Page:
equity & antiracism
A core value of this work is a commitment to advancing health equity. Racist systems and policies have led to conditions in which Black, Latinx/e, and Indigenous individuals experience an undue burden of stress. Such conditions may be exacerbated by intersecting systems of class, gender, sexuality, or ability. The CAL STAR Network recognizes the strength of marginalized communities and the necessity for historical, anti-racist, and equity-based approaches in work aimed at enhancing resilience, promoting community well-being, and mitigating the negative effects of toxic stress on human health and opportunity.
The History of Racism in Research
We recognize the role structural racism has played historically and continues to play in contributing to persistent inequities in our nation’s systems. Examining this historical context is important because it provides us with an analytical tool to examine and understand the root causes of current health inequities.
The field of public health and research can be traced to a racist history of medical experimentation on Black people and fabrication of “objective” scientific standards that have been weaponized to reinforce racial hierarchies through arbitrary biological differences. For example, the Tuskegee Syphilis Study, in which Black people were intentionally withheld treatment for syphilis as part of a government-sanctioned study from 1932 to 1972, reflects the failure of institutions to adequately support the healthcare needs of Black people. The Tuskegee Syphilis Study is part of a larger pattern of experimental abuse that explains the mistrust of the health system that exists among many communities of color today.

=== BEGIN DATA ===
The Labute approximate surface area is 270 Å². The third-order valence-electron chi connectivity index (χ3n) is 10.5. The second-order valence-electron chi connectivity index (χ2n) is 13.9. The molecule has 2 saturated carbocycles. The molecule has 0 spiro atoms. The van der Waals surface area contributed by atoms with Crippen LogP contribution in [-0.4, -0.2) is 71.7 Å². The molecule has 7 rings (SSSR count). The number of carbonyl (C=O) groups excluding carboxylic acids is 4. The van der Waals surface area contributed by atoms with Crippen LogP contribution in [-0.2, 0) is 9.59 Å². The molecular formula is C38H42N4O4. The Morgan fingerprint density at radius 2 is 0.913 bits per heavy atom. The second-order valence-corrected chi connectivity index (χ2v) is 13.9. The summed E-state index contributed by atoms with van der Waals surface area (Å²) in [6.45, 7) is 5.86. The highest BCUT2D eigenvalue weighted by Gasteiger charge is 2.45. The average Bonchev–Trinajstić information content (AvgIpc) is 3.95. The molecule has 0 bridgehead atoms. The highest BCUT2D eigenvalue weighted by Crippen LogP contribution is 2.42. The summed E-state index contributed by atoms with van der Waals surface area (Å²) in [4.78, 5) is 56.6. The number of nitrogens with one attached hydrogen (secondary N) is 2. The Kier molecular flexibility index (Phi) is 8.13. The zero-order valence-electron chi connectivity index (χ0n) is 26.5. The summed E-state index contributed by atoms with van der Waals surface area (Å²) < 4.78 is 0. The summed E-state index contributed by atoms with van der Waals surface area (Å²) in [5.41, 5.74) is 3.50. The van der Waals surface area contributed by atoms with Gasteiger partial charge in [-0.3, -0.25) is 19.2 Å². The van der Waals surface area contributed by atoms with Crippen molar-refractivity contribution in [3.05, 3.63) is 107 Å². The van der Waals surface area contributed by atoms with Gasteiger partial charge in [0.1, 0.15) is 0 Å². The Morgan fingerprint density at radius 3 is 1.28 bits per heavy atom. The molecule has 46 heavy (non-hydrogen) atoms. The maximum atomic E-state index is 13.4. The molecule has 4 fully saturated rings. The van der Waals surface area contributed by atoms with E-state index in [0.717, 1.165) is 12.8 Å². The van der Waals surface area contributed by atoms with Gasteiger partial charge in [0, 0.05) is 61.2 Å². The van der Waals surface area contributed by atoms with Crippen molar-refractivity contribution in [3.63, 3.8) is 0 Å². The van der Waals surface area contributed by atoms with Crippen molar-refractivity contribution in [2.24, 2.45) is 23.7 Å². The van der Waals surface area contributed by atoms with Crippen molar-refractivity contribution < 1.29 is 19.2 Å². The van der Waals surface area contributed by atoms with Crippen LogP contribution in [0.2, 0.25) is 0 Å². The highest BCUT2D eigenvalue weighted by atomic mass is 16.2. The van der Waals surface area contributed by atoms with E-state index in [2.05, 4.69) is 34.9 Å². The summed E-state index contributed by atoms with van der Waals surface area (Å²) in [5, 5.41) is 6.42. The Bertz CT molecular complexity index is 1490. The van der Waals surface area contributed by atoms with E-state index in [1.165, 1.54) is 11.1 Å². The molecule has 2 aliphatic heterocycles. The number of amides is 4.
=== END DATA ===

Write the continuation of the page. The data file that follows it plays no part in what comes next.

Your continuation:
The medical profession itself is wrapped in a complex history of racism that several medical associations have acknowledged and apologized for. Likewise, the CAL STAR Network is committed to addressing all of the ways in which inequities show up within the field of ACEs and toxic stress.
Communicating about equity and anti-racism also involves exposing the history of racism and other inequities that emerge while we engage in our work. Strong knowledge of relevant terms and concepts will provide us with the analytical tools to understand and explicitly call out these inequities.
Active process of identifying and challenging racism, by changing systems, organizational structures, policies and practices, and attitudes, to redistribute power in an equitable manner.
The effort to provide different levels of support based on an individual’s or group’s needs to achieve fairness in outcomes. Working to achieve equity acknowledges unequal starting places and the need to correct the imbalance.
The effort to treat everyone the same or to ensure that everyone has access to the same opportunities. However, only working to achieve equality ignores historical and structural factors that benefit some social groups and disadvantages other social groups in ways that create differential starting points.
Coined by Professor Kimberlé Crenshaw in 1989, this term describes the ways in which race, class, gender, and other aspects of our identity “intersect” overlap and interact with one another, informing the way in which individuals simultaneously experience oppression and privilege in their daily lives interpersonally and systemically. Intersectionality promotes the idea that aspects of our identity do not work in a silo. Intersectionality, then, provides a basis for understanding how these individual identity markers work with one another.